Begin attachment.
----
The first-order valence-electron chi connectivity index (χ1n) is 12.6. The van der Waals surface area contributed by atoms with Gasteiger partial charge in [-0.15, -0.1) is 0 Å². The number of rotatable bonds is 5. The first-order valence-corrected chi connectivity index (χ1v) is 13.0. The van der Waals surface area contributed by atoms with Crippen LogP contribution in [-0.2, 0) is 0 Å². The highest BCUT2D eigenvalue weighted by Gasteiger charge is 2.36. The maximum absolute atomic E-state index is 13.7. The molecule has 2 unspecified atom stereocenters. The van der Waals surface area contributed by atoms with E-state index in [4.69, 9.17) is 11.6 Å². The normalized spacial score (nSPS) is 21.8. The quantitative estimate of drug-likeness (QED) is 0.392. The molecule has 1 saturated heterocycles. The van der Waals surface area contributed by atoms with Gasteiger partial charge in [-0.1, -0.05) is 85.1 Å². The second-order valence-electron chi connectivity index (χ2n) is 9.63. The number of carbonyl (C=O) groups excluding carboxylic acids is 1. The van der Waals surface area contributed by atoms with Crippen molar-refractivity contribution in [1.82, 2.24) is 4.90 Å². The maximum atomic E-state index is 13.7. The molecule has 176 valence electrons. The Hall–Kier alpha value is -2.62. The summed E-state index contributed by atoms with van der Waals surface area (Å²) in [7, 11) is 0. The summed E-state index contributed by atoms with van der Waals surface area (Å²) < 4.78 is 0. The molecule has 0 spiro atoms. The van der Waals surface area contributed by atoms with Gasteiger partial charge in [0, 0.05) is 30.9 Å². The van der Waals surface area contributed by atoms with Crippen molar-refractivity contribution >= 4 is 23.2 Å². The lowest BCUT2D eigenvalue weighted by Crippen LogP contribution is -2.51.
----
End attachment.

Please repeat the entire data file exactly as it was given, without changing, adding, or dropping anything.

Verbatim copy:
The first-order valence-electron chi connectivity index (χ1n) is 12.6. The van der Waals surface area contributed by atoms with Gasteiger partial charge in [-0.15, -0.1) is 0 Å². The number of rotatable bonds is 5. The first-order valence-corrected chi connectivity index (χ1v) is 13.0. The van der Waals surface area contributed by atoms with Crippen LogP contribution in [-0.2, 0) is 0 Å². The highest BCUT2D eigenvalue weighted by Gasteiger charge is 2.36. The maximum absolute atomic E-state index is 13.7. The molecule has 2 unspecified atom stereocenters. The van der Waals surface area contributed by atoms with E-state index in [4.69, 9.17) is 11.6 Å². The normalized spacial score (nSPS) is 21.8. The quantitative estimate of drug-likeness (QED) is 0.392. The molecule has 1 saturated heterocycles. The van der Waals surface area contributed by atoms with Gasteiger partial charge in [-0.1, -0.05) is 85.1 Å². The second-order valence-electron chi connectivity index (χ2n) is 9.63. The number of carbonyl (C=O) groups excluding carboxylic acids is 1. The van der Waals surface area contributed by atoms with Crippen molar-refractivity contribution in [1.82, 2.24) is 4.90 Å². The maximum atomic E-state index is 13.7. The molecule has 176 valence electrons. The Hall–Kier alpha value is -2.62. The summed E-state index contributed by atoms with van der Waals surface area (Å²) in [7, 11) is 0. The summed E-state index contributed by atoms with van der Waals surface area (Å²) < 4.78 is 0. The molecule has 0 spiro atoms. The van der Waals surface area contributed by atoms with Gasteiger partial charge in [0, 0.05) is 30.9 Å². The van der Waals surface area contributed by atoms with Crippen molar-refractivity contribution >= 4 is 23.2 Å². The lowest BCUT2D eigenvalue weighted by Crippen LogP contribution is -2.51.